Archive for November 7th, 2018


“I Had No Idea What Was Happening” – Menstrual Health Needs Surge for Refugees

Human Wrongs Watch

LUNDA NORTE PROVINCE, Angola, 5 November 2018 (UNFPA)* The March 2017 outbreak of violence in the Kasai region of the Democratic Republic of the Congo has displaced some 1.4 million people and forced over 35,000 others to flee to Lunda Norte Province, Angola. Roughly 75 per cent of refugees from Kasai in Angola are women and children.

During conflict, the most intimate – and taboo – health needs of women and girls are often overlooked. Marie Anny, 13, is one of 7,000 women and girls of reproductive age in Angola's Lóvua refugee settlement. © UNFPA Angola
During conflict, the most intimate – and taboo – health needs of women and girls are often overlooked. Marie Anny, 13, is one of 7,000 women and girls of reproductive age in Angola’s Lóvua refugee settlement. © UNFPA Angola

Women and girls displaced by conflict face extraordinary hardships. Many endure grave risks, including gender-based violence, which can escalate in humanitarian settings. Most are thrust into poverty – cut off from education and life-saving health services.

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Pakistan Customs Seize Massive Smuggled Shipment of Ozone-Depleting Gas

7 November 2018 (UN Environment)*Pakistani customs officers trained by UN Environment are responsible for a massive seizure of R-22 (also known as HCFC-22) refrigerant, a powerful ozone-depleting substance and greenhouse gas.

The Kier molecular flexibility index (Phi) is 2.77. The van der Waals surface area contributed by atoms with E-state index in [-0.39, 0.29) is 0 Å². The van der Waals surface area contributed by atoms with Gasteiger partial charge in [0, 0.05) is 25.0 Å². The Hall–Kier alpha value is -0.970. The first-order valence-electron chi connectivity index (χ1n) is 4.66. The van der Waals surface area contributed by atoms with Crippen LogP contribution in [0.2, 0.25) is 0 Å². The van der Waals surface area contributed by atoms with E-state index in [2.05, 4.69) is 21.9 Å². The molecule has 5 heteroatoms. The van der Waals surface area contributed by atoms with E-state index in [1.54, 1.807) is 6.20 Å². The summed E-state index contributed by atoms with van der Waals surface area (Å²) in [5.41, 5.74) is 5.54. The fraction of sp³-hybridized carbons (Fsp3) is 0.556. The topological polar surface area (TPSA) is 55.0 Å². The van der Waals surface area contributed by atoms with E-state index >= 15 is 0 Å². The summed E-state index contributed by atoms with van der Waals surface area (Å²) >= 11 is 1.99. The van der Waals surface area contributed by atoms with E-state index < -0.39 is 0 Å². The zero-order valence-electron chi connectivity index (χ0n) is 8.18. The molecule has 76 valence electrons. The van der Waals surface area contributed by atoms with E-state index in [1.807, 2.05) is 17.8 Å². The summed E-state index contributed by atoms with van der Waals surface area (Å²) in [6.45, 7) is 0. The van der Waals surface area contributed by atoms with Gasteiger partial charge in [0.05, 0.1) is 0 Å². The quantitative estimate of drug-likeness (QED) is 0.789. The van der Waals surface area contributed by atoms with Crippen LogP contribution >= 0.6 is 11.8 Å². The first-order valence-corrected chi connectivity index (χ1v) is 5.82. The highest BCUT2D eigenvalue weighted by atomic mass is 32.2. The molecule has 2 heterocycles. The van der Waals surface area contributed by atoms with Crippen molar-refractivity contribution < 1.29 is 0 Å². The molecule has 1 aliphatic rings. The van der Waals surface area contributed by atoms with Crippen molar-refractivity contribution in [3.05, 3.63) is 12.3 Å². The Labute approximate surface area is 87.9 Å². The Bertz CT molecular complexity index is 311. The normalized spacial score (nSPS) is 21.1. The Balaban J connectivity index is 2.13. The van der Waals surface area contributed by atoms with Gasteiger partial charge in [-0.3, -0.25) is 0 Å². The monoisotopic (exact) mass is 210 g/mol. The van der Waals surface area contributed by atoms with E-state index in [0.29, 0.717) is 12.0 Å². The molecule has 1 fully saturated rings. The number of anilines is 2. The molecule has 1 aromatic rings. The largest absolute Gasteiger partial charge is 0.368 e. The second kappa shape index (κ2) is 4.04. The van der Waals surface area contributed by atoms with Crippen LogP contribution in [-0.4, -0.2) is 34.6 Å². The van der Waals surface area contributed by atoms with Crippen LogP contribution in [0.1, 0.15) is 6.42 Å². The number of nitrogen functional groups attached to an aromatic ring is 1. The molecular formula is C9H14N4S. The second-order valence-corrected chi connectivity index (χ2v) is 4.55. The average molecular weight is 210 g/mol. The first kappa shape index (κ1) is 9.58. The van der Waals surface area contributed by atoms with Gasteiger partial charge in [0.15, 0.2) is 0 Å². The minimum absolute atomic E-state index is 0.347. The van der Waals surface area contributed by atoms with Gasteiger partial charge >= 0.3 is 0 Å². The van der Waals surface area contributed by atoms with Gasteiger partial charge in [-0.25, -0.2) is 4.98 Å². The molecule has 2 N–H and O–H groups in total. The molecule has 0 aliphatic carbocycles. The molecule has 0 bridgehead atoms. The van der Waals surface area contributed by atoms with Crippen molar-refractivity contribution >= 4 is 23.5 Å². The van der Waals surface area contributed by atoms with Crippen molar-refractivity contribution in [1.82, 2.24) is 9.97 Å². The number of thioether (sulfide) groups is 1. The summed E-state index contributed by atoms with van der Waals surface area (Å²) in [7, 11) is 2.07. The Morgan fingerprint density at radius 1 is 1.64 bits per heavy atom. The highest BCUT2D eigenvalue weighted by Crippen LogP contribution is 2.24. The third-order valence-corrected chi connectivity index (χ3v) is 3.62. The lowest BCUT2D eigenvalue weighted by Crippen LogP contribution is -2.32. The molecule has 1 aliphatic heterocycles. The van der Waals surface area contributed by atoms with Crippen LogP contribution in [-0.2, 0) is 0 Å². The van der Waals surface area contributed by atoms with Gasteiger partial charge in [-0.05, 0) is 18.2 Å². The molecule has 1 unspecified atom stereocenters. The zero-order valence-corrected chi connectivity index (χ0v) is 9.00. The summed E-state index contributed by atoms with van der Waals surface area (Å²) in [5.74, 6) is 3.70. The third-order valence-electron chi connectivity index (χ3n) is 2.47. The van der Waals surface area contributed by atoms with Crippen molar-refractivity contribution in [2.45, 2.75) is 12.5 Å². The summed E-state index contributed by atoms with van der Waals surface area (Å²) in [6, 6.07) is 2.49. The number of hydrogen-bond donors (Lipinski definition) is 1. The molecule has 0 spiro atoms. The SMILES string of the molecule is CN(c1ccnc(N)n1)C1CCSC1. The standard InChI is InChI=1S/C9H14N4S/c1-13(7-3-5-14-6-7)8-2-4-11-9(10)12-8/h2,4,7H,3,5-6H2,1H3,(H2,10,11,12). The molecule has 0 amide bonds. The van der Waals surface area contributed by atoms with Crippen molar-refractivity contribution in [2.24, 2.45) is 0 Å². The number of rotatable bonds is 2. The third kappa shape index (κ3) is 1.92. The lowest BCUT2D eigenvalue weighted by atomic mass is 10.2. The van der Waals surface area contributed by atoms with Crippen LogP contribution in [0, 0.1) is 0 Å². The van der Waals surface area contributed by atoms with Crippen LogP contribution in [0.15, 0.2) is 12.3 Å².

2016-11-13T120000Z_1811691800_S1BEUMPXVNAB_RTRMADP_3_PAKISTAN-CHINA-PORT copy

Photo from UN Environment

In the largest seizure of its kind for Pakistan, customs authorities confiscated 18,000 kilogrammes of the smuggled refrigerant at Karachi Port in mid-October.

The bust came when a customs appraisement officer, Rahmatullah Vistro, received information that an attempt would be made to illegally import huge quantities of the gas.

Vistro is one of a number of customs officers around the world who have received UN Environment training to identify ozone-depleting substances smuggled by misdeclaration and mislabeling, among other methods.

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Indigenous Crops: Once Neglected, Under-Utilized, Now Getting Their Turn in the Spotlight

7 November 2018 (FAO)*Did you know that not all bananas are yellow or curved like a half moon? Some are straight, some are stumpy, some are even red!  There are actually 1 000 different varieties of bananas, but many of us wouldn’t know that from our markets or stores where Cavendish bananas are the ones primarily featured.

Originating in the Andes, quinoa is a natural food resource of high nutritive value that is increasingly being recognized as significant in food security, for present and future generations. The indigenous Andean people have maintained, controlled, protected and preserved this food crop using their traditional knowledge and practices.| FAO

Because they bruise less easily in transport and have high yields, these “typical” bananas are the ones most often produced. Despite the huge variety that exist in the world, Cavendish bananas constitute nearly 50% of bananas grown globally. The story is the same for many of our fruits and vegetables.

Intense Fighting Near a Major Hospital in Yemeni Port City of Hudaydah Has Put Scores of Children at “Imminent Risk of Death” – UNICEF

Human Wrongs Watch

Intense fighting near a major hospital in the Yemeni port city of Hudaydah has put scores of children at “imminent risk of death”, the United Nations Children’s Fund (UNICEF) warned on Tuesday [6 November 2018], calling on the warring parties to stop hostilities near the medical centre and allow those in need to safely access treatment.

OCHA/Giles Clarke | A file photograph of patients undergoing treatment at the Al Thawra hospital in Hudaydah, Yemen.
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